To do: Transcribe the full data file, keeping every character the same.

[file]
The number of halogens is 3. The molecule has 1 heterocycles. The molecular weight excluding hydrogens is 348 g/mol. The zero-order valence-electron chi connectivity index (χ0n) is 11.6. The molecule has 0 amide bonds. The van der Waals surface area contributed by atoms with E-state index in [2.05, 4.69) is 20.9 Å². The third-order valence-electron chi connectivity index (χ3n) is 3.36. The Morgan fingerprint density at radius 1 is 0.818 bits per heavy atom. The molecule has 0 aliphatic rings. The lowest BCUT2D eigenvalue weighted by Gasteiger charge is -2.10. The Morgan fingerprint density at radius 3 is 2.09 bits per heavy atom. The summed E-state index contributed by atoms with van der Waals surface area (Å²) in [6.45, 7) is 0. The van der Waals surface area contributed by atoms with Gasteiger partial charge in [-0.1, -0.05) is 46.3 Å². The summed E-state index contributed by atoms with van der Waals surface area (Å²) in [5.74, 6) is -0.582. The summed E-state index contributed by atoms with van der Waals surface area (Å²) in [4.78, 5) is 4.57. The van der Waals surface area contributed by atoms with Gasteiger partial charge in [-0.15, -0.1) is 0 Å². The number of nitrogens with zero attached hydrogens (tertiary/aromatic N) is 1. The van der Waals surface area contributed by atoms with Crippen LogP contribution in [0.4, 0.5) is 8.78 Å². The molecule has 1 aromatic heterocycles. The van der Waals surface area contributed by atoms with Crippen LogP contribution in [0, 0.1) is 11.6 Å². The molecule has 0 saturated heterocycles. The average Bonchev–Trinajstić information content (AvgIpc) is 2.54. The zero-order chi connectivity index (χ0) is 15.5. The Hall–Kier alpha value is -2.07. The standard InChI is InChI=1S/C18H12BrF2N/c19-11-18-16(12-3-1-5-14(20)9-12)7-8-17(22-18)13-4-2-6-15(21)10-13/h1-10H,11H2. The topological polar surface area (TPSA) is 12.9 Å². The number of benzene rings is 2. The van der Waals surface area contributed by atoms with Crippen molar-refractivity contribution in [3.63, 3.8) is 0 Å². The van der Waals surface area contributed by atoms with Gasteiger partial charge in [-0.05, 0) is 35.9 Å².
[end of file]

The number of halogens is 3. The molecule has 1 heterocycles. The molecular weight excluding hydrogens is 348 g/mol. The zero-order valence-electron chi connectivity index (χ0n) is 11.6. The molecule has 0 amide bonds. The van der Waals surface area contributed by atoms with E-state index in [2.05, 4.69) is 20.9 Å². The third-order valence-electron chi connectivity index (χ3n) is 3.36. The Morgan fingerprint density at radius 1 is 0.818 bits per heavy atom. The molecule has 0 aliphatic rings. The lowest BCUT2D eigenvalue weighted by Gasteiger charge is -2.10. The Morgan fingerprint density at radius 3 is 2.09 bits per heavy atom. The summed E-state index contributed by atoms with van der Waals surface area (Å²) in [6.45, 7) is 0. The van der Waals surface area contributed by atoms with Gasteiger partial charge in [-0.1, -0.05) is 46.3 Å². The summed E-state index contributed by atoms with van der Waals surface area (Å²) in [5.74, 6) is -0.582. The summed E-state index contributed by atoms with van der Waals surface area (Å²) in [4.78, 5) is 4.57. The van der Waals surface area contributed by atoms with Gasteiger partial charge in [-0.15, -0.1) is 0 Å². The number of nitrogens with zero attached hydrogens (tertiary/aromatic N) is 1. The van der Waals surface area contributed by atoms with Crippen LogP contribution in [0.4, 0.5) is 8.78 Å². The molecule has 1 aromatic heterocycles. The van der Waals surface area contributed by atoms with Crippen LogP contribution in [0, 0.1) is 11.6 Å². The molecule has 0 saturated heterocycles. The average Bonchev–Trinajstić information content (AvgIpc) is 2.54. The zero-order chi connectivity index (χ0) is 15.5. The Hall–Kier alpha value is -2.07. The standard InChI is InChI=1S/C18H12BrF2N/c19-11-18-16(12-3-1-5-14(20)9-12)7-8-17(22-18)13-4-2-6-15(21)10-13/h1-10H,11H2. The topological polar surface area (TPSA) is 12.9 Å². The number of benzene rings is 2. The van der Waals surface area contributed by atoms with Crippen molar-refractivity contribution in [3.63, 3.8) is 0 Å². The van der Waals surface area contributed by atoms with Gasteiger partial charge in [-0.05, 0) is 35.9 Å².